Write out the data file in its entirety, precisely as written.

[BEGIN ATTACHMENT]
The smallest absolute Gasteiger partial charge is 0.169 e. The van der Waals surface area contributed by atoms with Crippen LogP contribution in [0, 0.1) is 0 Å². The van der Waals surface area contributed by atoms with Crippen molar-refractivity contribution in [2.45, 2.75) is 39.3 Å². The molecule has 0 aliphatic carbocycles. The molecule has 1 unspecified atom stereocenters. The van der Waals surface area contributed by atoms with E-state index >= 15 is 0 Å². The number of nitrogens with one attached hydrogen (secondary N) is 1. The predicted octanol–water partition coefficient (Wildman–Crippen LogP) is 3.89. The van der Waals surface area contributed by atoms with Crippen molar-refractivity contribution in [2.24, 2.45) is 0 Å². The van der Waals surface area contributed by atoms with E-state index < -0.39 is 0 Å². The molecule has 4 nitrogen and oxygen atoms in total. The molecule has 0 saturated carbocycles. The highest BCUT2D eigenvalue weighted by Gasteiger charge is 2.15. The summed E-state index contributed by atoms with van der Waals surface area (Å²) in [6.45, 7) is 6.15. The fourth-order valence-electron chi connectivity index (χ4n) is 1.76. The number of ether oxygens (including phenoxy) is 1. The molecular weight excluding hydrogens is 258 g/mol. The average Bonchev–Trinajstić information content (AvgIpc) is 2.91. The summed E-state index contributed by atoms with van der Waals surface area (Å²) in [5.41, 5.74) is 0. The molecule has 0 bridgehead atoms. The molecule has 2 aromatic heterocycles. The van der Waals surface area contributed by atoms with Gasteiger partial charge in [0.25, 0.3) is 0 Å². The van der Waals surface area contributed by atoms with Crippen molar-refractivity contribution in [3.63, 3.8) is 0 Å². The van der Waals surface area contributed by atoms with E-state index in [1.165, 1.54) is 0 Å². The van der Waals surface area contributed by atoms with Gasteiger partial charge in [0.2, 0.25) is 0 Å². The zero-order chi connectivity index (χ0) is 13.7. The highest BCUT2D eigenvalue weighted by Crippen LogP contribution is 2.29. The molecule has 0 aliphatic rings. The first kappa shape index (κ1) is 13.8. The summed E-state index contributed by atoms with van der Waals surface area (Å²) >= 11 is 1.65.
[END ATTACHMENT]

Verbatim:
The smallest absolute Gasteiger partial charge is 0.169 e. The van der Waals surface area contributed by atoms with Crippen LogP contribution in [0, 0.1) is 0 Å². The van der Waals surface area contributed by atoms with Crippen molar-refractivity contribution in [2.45, 2.75) is 39.3 Å². The molecule has 0 aliphatic carbocycles. The molecule has 1 unspecified atom stereocenters. The van der Waals surface area contributed by atoms with E-state index >= 15 is 0 Å². The number of nitrogens with one attached hydrogen (secondary N) is 1. The predicted octanol–water partition coefficient (Wildman–Crippen LogP) is 3.89. The van der Waals surface area contributed by atoms with Crippen molar-refractivity contribution in [2.24, 2.45) is 0 Å². The van der Waals surface area contributed by atoms with E-state index < -0.39 is 0 Å². The molecule has 4 nitrogen and oxygen atoms in total. The molecule has 0 saturated carbocycles. The highest BCUT2D eigenvalue weighted by Gasteiger charge is 2.15. The summed E-state index contributed by atoms with van der Waals surface area (Å²) in [6.45, 7) is 6.15. The fourth-order valence-electron chi connectivity index (χ4n) is 1.76. The number of ether oxygens (including phenoxy) is 1. The molecular weight excluding hydrogens is 258 g/mol. The average Bonchev–Trinajstić information content (AvgIpc) is 2.91. The summed E-state index contributed by atoms with van der Waals surface area (Å²) in [5.41, 5.74) is 0. The molecule has 0 bridgehead atoms. The molecule has 2 aromatic heterocycles. The van der Waals surface area contributed by atoms with Gasteiger partial charge in [0.25, 0.3) is 0 Å². The van der Waals surface area contributed by atoms with Crippen molar-refractivity contribution in [3.63, 3.8) is 0 Å². The van der Waals surface area contributed by atoms with E-state index in [1.165, 1.54) is 0 Å². The van der Waals surface area contributed by atoms with Gasteiger partial charge in [0.2, 0.25) is 0 Å². The zero-order chi connectivity index (χ0) is 13.7. The highest BCUT2D eigenvalue weighted by Crippen LogP contribution is 2.29. The molecule has 0 aliphatic rings. The first kappa shape index (κ1) is 13.8. The summed E-state index contributed by atoms with van der Waals surface area (Å²) >= 11 is 1.65.